Fertilizer prices are increasing due to EU sanctions on Belarus imposed in response to Belarus’s support of the Russian invasion of Ukraine. But there is a solution. The EOS Crop Monitoring platform has the zoning feature to make variable rate maps for precise seeding and fertilization in customers’ fields. Variable rate application means applying fertilizers in a needed amount only to the field areas that need nutrition, without wasting any inputs on healthy crops.
Another service I’d like to talk about now is weather data. We provide historical weather data since 2008, daily weather for fields within a 9 square km area, and weather forecasts through the precision agriculture solution. Farmers who rely on these insights can plan irrigation and even protect plants in case of a cold or heat stress.
We also have one feature related to soil, and it’s also based on satellite remote sensing — soil moisture data. It helps users identify the sowing date at the early stages. For example, rapeseed won’t be sown on dry soil; the soil must be of a specific moisture level. Farmers will be able to forecast and monitor periods of droughts by using soil moisture data at the root zone and surface level. Moreover, farmers can prevent their machinery from getting stuck in the mud by knowing whether the soil is excessively moist.
How does EOSDA monitor farms from space? Benefits of satellite data. Image: EOS Data Analytics
I know your company is launching a new satellite constellation focused on agriculture. Please tell us more about it.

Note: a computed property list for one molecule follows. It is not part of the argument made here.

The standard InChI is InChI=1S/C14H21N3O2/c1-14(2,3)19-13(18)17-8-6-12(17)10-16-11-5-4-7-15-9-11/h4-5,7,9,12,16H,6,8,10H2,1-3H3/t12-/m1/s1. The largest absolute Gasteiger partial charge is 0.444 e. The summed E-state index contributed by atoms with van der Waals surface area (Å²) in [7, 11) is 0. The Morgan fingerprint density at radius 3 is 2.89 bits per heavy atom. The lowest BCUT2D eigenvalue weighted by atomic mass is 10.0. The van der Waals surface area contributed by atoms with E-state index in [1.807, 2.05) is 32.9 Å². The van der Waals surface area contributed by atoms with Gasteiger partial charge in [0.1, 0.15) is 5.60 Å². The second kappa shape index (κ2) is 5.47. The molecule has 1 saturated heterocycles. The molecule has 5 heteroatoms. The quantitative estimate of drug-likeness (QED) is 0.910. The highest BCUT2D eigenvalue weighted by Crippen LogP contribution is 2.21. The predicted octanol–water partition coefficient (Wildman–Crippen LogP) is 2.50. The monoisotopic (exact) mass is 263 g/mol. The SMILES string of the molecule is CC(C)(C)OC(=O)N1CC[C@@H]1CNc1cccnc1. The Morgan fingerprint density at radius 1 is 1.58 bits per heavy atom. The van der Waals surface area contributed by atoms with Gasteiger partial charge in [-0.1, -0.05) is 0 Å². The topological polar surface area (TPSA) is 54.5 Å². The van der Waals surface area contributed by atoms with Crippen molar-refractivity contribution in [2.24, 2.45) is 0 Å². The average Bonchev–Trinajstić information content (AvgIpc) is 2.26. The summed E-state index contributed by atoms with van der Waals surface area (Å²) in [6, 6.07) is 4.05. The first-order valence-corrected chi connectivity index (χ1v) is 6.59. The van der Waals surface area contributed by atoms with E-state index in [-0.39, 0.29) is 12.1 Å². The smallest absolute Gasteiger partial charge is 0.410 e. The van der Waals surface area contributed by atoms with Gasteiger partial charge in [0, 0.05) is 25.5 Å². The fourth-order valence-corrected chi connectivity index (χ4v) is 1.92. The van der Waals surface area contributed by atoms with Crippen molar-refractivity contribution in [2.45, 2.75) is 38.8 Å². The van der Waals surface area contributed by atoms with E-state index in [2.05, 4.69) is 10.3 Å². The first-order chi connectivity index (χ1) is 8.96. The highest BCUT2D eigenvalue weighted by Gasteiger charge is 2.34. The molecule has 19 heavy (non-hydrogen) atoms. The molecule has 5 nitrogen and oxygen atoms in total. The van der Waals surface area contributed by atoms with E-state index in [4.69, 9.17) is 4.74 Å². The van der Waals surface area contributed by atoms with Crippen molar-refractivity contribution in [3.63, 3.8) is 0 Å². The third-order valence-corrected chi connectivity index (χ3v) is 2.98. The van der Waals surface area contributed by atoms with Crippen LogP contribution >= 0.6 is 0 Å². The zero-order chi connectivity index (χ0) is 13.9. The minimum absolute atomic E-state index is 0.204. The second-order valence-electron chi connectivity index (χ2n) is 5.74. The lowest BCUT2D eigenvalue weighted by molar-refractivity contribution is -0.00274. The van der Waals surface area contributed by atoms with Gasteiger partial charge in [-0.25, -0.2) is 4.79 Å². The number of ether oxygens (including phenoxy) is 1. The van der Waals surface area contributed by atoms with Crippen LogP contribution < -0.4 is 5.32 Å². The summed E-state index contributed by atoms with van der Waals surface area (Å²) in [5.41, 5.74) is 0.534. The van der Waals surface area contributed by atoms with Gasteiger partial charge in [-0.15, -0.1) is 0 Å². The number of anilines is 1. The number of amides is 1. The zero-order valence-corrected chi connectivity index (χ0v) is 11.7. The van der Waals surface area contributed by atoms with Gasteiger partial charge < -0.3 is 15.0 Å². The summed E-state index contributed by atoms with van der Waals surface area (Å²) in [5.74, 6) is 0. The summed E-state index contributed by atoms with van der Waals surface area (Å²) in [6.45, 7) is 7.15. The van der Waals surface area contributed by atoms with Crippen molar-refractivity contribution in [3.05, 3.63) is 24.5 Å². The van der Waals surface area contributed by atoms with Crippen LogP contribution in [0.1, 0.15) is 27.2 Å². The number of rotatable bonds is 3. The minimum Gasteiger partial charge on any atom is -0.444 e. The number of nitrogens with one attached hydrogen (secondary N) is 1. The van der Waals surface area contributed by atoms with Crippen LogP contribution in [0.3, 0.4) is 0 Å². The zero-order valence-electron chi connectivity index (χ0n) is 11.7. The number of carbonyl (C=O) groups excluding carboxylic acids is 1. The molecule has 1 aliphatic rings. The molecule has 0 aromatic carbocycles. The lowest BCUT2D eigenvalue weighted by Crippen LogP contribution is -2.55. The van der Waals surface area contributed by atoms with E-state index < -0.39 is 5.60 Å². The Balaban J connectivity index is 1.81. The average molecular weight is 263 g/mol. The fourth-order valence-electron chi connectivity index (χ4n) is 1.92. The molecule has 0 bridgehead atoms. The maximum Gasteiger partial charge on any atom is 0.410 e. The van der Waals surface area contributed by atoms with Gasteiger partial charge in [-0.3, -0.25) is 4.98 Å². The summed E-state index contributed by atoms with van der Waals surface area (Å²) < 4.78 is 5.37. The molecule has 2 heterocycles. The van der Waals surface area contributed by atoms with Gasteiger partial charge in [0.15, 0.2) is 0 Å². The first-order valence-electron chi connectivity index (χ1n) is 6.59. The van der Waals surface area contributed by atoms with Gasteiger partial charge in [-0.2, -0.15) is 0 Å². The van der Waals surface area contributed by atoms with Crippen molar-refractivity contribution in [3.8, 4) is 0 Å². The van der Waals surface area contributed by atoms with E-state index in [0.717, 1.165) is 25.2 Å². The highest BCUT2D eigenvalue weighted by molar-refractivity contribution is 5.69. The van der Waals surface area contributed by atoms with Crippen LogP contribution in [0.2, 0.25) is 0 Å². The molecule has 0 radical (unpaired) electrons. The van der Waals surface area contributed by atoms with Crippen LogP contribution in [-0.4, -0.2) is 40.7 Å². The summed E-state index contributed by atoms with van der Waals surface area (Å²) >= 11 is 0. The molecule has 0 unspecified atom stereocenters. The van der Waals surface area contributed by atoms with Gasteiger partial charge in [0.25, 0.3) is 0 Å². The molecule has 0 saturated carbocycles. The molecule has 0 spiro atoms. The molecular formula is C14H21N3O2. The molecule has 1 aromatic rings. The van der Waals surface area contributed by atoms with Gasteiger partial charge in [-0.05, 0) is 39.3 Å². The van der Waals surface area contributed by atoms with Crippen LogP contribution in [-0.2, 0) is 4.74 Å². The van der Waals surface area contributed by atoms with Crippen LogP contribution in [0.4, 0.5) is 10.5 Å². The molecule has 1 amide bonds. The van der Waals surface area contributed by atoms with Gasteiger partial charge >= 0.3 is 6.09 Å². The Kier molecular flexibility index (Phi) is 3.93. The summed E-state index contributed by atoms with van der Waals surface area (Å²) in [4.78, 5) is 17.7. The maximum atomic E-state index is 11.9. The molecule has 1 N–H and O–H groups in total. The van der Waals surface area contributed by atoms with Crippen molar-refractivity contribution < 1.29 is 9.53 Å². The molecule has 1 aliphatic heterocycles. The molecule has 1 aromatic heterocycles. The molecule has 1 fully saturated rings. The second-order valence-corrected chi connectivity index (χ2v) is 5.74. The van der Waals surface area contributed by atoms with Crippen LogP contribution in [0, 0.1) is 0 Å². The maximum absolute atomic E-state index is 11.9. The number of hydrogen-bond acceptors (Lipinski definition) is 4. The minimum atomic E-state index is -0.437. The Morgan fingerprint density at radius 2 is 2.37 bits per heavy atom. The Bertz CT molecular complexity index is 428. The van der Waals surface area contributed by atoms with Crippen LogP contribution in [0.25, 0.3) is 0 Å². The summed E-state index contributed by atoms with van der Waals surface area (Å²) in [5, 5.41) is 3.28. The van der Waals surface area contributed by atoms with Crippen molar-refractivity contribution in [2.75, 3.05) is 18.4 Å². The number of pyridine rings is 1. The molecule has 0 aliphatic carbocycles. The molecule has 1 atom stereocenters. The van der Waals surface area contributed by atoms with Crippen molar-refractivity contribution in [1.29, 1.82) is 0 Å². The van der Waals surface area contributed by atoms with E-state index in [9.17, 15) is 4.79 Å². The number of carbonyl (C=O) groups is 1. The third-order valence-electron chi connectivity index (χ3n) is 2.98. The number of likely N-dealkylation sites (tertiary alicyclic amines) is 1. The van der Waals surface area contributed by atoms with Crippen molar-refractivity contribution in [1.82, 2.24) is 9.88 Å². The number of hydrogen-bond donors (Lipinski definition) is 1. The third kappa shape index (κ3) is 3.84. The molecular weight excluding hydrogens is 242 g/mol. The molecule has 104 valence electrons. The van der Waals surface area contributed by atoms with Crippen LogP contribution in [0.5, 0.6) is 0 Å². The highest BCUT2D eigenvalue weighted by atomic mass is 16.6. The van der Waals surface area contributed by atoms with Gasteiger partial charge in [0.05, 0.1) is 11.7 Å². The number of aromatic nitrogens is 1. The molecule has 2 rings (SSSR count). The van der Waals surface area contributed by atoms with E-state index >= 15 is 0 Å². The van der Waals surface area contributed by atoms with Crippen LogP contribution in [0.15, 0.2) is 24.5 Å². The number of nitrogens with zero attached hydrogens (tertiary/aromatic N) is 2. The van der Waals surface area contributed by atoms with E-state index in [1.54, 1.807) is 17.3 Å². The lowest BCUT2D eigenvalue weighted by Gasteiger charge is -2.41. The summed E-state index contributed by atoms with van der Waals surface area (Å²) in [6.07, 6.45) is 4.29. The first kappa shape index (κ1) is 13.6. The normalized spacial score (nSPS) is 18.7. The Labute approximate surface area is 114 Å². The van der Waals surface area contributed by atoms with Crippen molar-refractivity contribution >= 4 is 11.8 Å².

Anyone in the satellite imagery analytics business understands there are many satellites providing open-source data and commercial ones generating data that can be used for agricultural needs. However, all that equipment isn’t fully focused on agriculture.
We’re building our own EOS SAT constellation that will consist of seven optical satellites; the first one will be launched into low Earth orbit by the end of 2022, while the last one — in 2025. Through the constellation’s technical capability and scientific expertise of our team at EOSDA, we will be able to generate insights of a higher quality for more precise identification of diseases and pest infestation, monitoring of vegetation state, and soil water balance.
Data from EOS SAT will also ensure better results in cold stress monitoring, crop classification and field boundary detection, and yield modeling. Its usage will also result in more accurate recommendations for fertilization and irrigation, which, in the end, will allow farmers to get an optimal crop rotation plan.
Let me give you an example. If we’re talking about disease detection, farmers will know what chemicals to use to heal their crops. Consequently, insights about crop condition and the opportunity to timely react to spotted issues is very important for yield modeling and prediction. Forecasts on farmers’ agricultural output will also be valuable for banks, insurance, and agricultural lending companies that can decide a loan size and ensure compliance.
Will customers be able to access this technology directly from EOSDA or via a third-party provider?
They will be able to access these capabilities directly through the EOS Crop Monitoring platform. These days, we obtain open-source and exclusive data from available satellites. But once we launch EOS SAT, we will solely use in-house data. So, what will change for customers is its quality and, in turn, higher accuracy of analytics.